Budget Cuts Fall on Low-Income Students in Louisiana

Posted by: Tim Mathis

Governor Jindal’s FY2012 Executive Budget recommends slashing $2.4 million from School-Based Health Centers (SBHCs), clinics that provide access to health care in schools for lower-income students. That’s a 100 percent cut from the State General Fund, approximately one-third of state funding for SBHCs in Louisiana. They also receive about $7 million from tobacco settlement monies, and federal block grants; others are funded through public-private partnerships and charitable foundations. School-Based Health Centers have been operating in Louisiana since 1987. Today, there are at least 65 SBHCs across 28 parishes. In 2009 alone, SBHCs served nearly 50,000 students in underserved communities, with 140,000 patient visits. The budget cuts will force the closure of many of these clinics.

Based on data from the Office of Public Health, on average 78 percent of the students are considered “at-risk” in schools where SBHCs are located. Those students are eligible to receive free or reduced lunch—and are more at risk for underperforming academically, or dropping out of school. To qualify for the federal free lunch program, students must come from households with incomes of 130 percent or less of the poverty level. That’s less than $30,000 per year for a family of four. Many of the students served by SBHCs come from families without reliable transportation and parents who are unable to take time from work to care for a sick child.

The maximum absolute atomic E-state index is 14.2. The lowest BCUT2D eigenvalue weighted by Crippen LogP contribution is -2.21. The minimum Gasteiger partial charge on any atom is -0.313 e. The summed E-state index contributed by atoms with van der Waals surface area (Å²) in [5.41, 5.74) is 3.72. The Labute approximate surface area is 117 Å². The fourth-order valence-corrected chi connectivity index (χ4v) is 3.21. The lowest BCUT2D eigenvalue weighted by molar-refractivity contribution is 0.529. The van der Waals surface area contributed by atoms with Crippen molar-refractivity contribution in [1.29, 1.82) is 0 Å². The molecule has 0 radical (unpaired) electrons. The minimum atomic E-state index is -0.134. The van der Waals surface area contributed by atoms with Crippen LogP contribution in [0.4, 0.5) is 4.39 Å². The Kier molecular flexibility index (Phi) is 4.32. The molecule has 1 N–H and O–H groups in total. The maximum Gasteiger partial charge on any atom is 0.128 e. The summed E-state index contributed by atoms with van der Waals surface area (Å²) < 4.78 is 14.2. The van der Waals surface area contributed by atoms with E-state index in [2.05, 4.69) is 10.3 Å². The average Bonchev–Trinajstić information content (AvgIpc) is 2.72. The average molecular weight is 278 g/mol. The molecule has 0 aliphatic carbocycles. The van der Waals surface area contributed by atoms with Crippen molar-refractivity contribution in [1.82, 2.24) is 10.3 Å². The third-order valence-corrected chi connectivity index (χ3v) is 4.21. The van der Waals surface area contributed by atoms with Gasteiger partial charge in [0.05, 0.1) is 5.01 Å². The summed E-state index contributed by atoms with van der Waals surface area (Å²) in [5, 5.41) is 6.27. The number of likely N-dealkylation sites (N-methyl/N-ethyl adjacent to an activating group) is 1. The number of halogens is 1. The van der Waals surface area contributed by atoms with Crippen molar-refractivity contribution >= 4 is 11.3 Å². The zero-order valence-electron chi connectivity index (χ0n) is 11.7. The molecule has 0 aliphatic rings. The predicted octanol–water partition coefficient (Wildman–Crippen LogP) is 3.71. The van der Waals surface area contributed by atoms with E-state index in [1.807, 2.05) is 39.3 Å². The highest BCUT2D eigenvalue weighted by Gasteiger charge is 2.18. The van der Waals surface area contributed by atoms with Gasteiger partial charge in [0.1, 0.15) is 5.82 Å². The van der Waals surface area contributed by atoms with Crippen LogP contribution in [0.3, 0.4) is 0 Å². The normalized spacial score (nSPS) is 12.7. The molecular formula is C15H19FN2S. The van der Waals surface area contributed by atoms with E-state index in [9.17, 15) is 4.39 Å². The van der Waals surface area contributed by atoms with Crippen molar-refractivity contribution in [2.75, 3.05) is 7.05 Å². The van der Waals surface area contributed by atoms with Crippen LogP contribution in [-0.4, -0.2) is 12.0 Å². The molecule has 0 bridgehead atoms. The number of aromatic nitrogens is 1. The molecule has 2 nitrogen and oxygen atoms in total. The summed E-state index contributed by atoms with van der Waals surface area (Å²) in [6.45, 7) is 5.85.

There have been numerous studies on the correlation between SBHCs and academic performance. According to the Louisiana Assembly on School-Based Health Centers, clinics in low-income schools reduce absenteeism by half and tardiness by 25 percent. By treating children on an individual basis, health care professionals are able to identify illnesses early, manage chronic diseases such as asthma and diabetes, and prevent costly visits to emergency rooms. The clinics are also staffed with social workers who provide counseling and expertise in mental health issues—a significant concern for children who grow up in poverty.

This is a prime example of how the Governor’s cuts-only approach will further marginalize the most vulnerable members of our communities.

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